Apple states that there’s no physical danger from using the swollen batteries and it’s still safe to use the batteries until a replacement unit arrives from the company.
If you have any further information or comments about this issue, let us know.
Hot on the heels of Microsoft’s deal with Universal Music (a unit of Vivendi) to pay a US$1 royalty on every Zune player sold in exchange for licensing its recordings for Microsoft’s new digital music service, Hollywood now wants in on the action.
Why in the world would Microsoft agree to such a dangerous precedent? The obvious reason is that MS needed to get access to the Universal catalog. My favorite (and more dastardly) reason comes from Macalope who claims that Microsoft did it “to try to screw up Apple’s business model.”
Read the rest of the story on my ZDNet Blog: The Apple Core.
A recently filed patent by Apple Computer reported by Macworld has pointed to a possible mobile phone device, or long-awaited “iPhone”, that could serve as the next generation of the iPod as well as allow the company to branch off into new markets.
According to a report on Bloomberg.com, the patent describes a “tube-like” device containing zirconia and alumina that would be “cost effective, smaller, lighter, stronger and aesthetically more pleasing than current” designs.
The introduction of the patent is sensible, especially with Macworld Expo just around the corner in San Francisco in little more than a month. The iPhone would face considerable competition from new generations of cell phones capable of increased functionality as MP3 players as well as PDA-like devices.
Speculation for an “iPhone” device has been a favorite topic of many Mac users, many of them wishing to see Apple improve where current cell phone manufacturers fall short.
A short but popular concept video by award winning filmmaker Christopher DeSantis details what a potential iPhone, or “iTalk”, might be like in terms of form, function and appearance.
Consumer advocacy site The Consumerist has reported that a customer was shocked to find that a MacBook he had purchased from the London Apple Store for his 11-year old daughter contained a desktop full of adult material.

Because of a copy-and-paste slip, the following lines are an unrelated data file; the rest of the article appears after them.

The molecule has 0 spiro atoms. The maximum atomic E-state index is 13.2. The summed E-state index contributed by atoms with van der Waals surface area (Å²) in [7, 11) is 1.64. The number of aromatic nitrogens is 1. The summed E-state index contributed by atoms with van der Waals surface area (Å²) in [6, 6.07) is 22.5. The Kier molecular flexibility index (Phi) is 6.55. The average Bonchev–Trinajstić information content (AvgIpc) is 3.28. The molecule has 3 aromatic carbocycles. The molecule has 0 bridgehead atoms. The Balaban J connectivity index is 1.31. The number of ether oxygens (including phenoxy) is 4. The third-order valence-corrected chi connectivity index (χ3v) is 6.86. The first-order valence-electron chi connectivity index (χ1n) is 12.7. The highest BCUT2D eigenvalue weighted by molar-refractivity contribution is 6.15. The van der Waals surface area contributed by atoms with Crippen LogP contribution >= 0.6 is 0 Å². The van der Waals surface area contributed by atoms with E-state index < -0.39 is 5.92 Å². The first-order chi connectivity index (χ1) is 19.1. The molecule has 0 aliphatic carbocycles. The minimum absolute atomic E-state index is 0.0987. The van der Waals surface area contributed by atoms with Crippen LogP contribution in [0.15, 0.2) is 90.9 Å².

The following instant message conversation covers the reaction between the buyer’s friend and The Consumerist’s Ben Popken:
RKH: me mate just bought a “refreshed” Macbook from the Apple Store here in London, turned it on once he got home and found porn on the desktop
fakeout: how refreshing!
RKH: apple sells “refreshed” machines at a 15% discount
fakeout: It’s supposed to be clean of everything I assume, including porn
fakeout: What kind of porn was it?
RKH: didn’t say
fakeout: how much porn?
RKH: just said there was a “desktop full of JPGs”
fakeout: How does he feel about it?
RKH: he’s pretty shocked, he bought it for his 11-year old daughtre
fakeout: Is he going to complain?
RKH: he filed a complaint with the OfCom ombudsman
RKH: and he’s going to call his MP tomorrow
RKH: member of Parliament
fakeout: Not going to talk to Apple?
RKH: OFCOM will handle that part
RKH: a government agency tends to have more power than individual consumers
fakeout: That’s cool they will go to bat for him
RKH: they go to bat for anyone who complains about a company
fakeout: We should get one of those over here
RKH: Carphone Warehouse got a L5mil fine for overcharging VAT on purchases a few years ago.
fakeout: it would be great to get a photo of the desktop with the jpgs on it
RKH: he reformatted the drive and reinstalled OS X from his Tiger CD
Parenthood may not be simple, but systems CDs might make it a bit easier. It might just be worth the time to things check over before you hand a new system over to your children this holiday season…
Let us know if you’ve heard anything else.